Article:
Miami Hosts Semipro Football Championship

Miami hosted a national football championship for the North American Football League over the weekend. Although the game didn't attract much attention, it was the biggest weekend of the year for semipro football, as the Nashville Storm faced off against St. Paul Pioneers.

Copyright © 2009 NPR. For personal, noncommercial use only. See Terms of Use. For other uses, prior permission required.


From NPR News, this is ALL THINGS CONSIDERED. I'm Robert Siegel.


And I'm Melissa Block.

Miami is a hotspot for some big football events. It's not just the upcoming Super Bowl. This past weekend, Miami hosted another football championship. It was the North American Football League or NAFL.

For semi-pro football, it was the biggest weekend of the year, as NPR's Greg Allen reports.

GREG ALLEN: Semi-pro football has existed since the game's beginnings in America. At its most basic, it's adult, amateur football, men who don pads and helmets and play at a level usually somewhere below college and hopefully above sandlot pickup games.

There are dozens of leagues all over the country, with maybe 700 teams. The largest league is the NAFL, and one of its top squads is the Nashville Storm.

(Soundbite of football practice)

ALLEN: The Storm arrived in Miami last week and immediately held a practice. It was at a locked city park. Players and coaches had to squeeze through a gap in the fence. They may be amateurs, but the Nashville Storm looked professional. It's a 60-man squad, and Charles Hunter is the head coach.

Mr.�CHARLES HUNTER (Head Coach, Nashville Storm): I'd say 95 percent of our players got college experience.

ALLEN: Hunter played at Tennessee State and coached high school football before coming over to the Storm. In his day job, he works at Tennessee's Department of Transportation. The players, the coaches, everyone associated with semi-pro football have to find some other way to support themselves. But Hunter says many out here have a dream.

Mr.�HUNTER: Basically, they're here to pursue a career in one of the arena leagues or CFL. They come out, get filmed. We send it out to different scouts, and they come out looking and pick up guys for their teams.

ALLEN: Although some coaches and other staff are paid, the players are not. Amateur status is especially important to athletes who still have college eligibility left. But not all the players look like they're ready for the NFL. Some would be small even on a college team, but there are some who look just a step away from the next level.

Defensive tackle Danny Roberson supports himself during the week as a maintenance supervisor, but at 6'5" and 315 pounds, he says he's out here just to play football.

Mr.�DANNY ROBERSON (Defensive Tackle, Nashville Storm): It's just a love of the game. Sometime, you know, a lot of guys don't understand that it's the love of the game. You know, it ain't about making a million dollars doing this. Sometimes, it's just, you know, coming out with your teammates, having fun, brotherhood, picking each other up, finding a way to get it done.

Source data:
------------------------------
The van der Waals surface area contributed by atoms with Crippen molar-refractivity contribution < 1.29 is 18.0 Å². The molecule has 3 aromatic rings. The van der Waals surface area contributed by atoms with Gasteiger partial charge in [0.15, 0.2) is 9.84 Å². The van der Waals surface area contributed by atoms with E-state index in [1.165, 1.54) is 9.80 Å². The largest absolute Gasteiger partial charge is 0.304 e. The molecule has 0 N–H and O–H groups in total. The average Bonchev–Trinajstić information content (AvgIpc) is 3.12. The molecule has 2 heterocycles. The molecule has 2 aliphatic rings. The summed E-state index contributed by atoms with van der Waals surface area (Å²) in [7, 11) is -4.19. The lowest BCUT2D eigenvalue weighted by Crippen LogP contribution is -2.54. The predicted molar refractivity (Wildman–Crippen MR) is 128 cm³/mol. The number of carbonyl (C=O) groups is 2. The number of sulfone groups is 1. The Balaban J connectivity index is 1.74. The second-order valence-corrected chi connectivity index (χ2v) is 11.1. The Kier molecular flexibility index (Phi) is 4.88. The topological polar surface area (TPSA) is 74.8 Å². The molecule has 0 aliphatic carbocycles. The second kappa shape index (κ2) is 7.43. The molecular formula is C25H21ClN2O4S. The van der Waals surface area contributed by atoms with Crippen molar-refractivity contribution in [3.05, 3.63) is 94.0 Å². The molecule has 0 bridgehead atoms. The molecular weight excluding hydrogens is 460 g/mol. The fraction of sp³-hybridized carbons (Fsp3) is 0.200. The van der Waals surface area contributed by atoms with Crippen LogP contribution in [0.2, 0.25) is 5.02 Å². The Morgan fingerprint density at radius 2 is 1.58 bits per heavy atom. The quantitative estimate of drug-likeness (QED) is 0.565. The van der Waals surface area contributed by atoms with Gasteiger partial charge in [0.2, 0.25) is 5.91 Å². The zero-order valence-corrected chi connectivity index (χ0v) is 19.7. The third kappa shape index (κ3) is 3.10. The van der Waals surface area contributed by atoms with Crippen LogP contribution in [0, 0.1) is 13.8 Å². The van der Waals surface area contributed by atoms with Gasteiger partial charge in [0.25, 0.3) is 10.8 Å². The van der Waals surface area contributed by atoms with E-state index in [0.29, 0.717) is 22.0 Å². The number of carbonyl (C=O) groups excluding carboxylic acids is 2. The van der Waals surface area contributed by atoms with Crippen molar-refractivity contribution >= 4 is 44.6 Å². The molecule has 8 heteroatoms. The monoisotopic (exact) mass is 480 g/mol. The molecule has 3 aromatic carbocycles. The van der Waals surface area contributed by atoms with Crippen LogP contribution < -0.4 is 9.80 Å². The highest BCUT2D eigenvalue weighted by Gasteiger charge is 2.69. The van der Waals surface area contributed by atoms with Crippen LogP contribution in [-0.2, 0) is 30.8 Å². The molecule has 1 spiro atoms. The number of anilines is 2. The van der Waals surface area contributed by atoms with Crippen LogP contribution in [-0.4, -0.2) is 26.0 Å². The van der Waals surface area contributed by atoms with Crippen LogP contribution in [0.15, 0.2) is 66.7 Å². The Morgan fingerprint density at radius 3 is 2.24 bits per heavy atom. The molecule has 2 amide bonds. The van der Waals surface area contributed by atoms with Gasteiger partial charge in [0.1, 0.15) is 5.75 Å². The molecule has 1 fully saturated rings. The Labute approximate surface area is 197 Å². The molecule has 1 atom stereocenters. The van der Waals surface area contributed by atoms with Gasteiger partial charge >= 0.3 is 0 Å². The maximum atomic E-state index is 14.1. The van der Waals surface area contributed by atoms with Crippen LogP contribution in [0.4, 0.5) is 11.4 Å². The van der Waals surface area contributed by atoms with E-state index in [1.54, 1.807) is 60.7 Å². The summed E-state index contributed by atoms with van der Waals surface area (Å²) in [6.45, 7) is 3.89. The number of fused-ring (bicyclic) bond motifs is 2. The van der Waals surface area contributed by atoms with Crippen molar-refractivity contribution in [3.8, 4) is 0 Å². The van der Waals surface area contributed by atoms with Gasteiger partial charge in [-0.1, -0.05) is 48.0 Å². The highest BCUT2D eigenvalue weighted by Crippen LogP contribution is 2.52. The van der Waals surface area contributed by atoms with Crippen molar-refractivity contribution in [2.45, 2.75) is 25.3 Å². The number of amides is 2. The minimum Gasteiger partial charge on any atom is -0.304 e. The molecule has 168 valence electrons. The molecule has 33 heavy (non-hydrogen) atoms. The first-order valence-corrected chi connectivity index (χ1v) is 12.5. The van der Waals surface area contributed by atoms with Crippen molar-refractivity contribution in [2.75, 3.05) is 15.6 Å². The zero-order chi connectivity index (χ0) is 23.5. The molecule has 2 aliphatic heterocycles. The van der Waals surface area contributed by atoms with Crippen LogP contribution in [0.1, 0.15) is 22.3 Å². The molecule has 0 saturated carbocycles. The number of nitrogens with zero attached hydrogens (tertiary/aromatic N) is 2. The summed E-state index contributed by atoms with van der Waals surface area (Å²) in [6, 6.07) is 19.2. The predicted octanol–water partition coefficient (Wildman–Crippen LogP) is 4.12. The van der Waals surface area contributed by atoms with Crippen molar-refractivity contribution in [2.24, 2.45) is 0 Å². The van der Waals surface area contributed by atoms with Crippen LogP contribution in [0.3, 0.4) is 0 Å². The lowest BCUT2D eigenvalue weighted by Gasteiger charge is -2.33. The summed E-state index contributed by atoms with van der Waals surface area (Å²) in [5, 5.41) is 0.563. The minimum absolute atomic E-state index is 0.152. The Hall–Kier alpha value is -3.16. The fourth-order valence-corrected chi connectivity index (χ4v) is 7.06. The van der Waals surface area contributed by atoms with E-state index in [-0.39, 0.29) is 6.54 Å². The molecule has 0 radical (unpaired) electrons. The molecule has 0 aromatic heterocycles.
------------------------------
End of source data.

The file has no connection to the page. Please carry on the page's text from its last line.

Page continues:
ALLEN: That's a phrase you hear often in semi-pro football: the love of the game. Terry Sullivan says it's what inspired him to help organize the NAFL, which he says now has 80 teams in 39 states. The league started just a decade ago, and Sullivan says he hopes to eventually grow it to nearly 200 teams. Because so few people are paid, Sullivan says the economics are simple. Getting just 100 people into the stands is usually enough to break even.

Mr.�TERRY SULLIVAN: In our organization, we have owners that are multi-millionaires and guys that are just working a daily job for 10 bucks an hour, and they own teams. So can you make money doing this? Yes. Do most of the teams make money? No, they're doing it for the fun.

Unidentified Announcer: This afternoon, the NAFL national championship game will feature the St.�Paul Pioneers and the Nashville Storm.

(Soundbite of whistle)

(Soundbite of football game)

ALLEN: On the field, the play is intense. In the stands, there are just dozens of people, nearly all family and friends. It's a smaller crowd than you'll find even at some middle school football games. But that doesn't bother Charles McGriff, coach of the DC Explosion, which had just finished winning its game in the consolation bracket.

Mr.�CHARLES McGRIFF (Coach, DC Explosion): This is our Super Bowl. We'll take it any day.

ALLEN: In the end, St.�Paul edged by Nashville on a final field goal. It was a championship marked by interceptions, fumbles, missed blocks and plenty of emotion on and off the field. In other words, semi-pro football.

Greg Allen, NPR News, Miami.

(Soundbite of cheers and applause)

Copyright © 2009 NPR. All rights reserved. No quotes from the materials contained herein may be used in any media without attribution to NPR. This transcript is provided for personal, noncommercial use only, pursuant to our Terms of Use. Any other use requires NPR's prior permission. Visit our permissions page for further information.

NPR transcripts are created on a rush deadline by a contractor for NPR, and accuracy and availability may vary. This text may not be in its final form and may be updated or revised in the future. Please be aware that the authoritative record of NPR's programming is the audio.



Please keep your community civil. All comments must follow the Community rules and terms of use, and will be moderated prior to posting. NPR reserves the right to use the comments we receive, in whole or in part, and to use the commenter's name and location, in any medium. See also the Terms of Use, Privacy Policy and Community FAQ.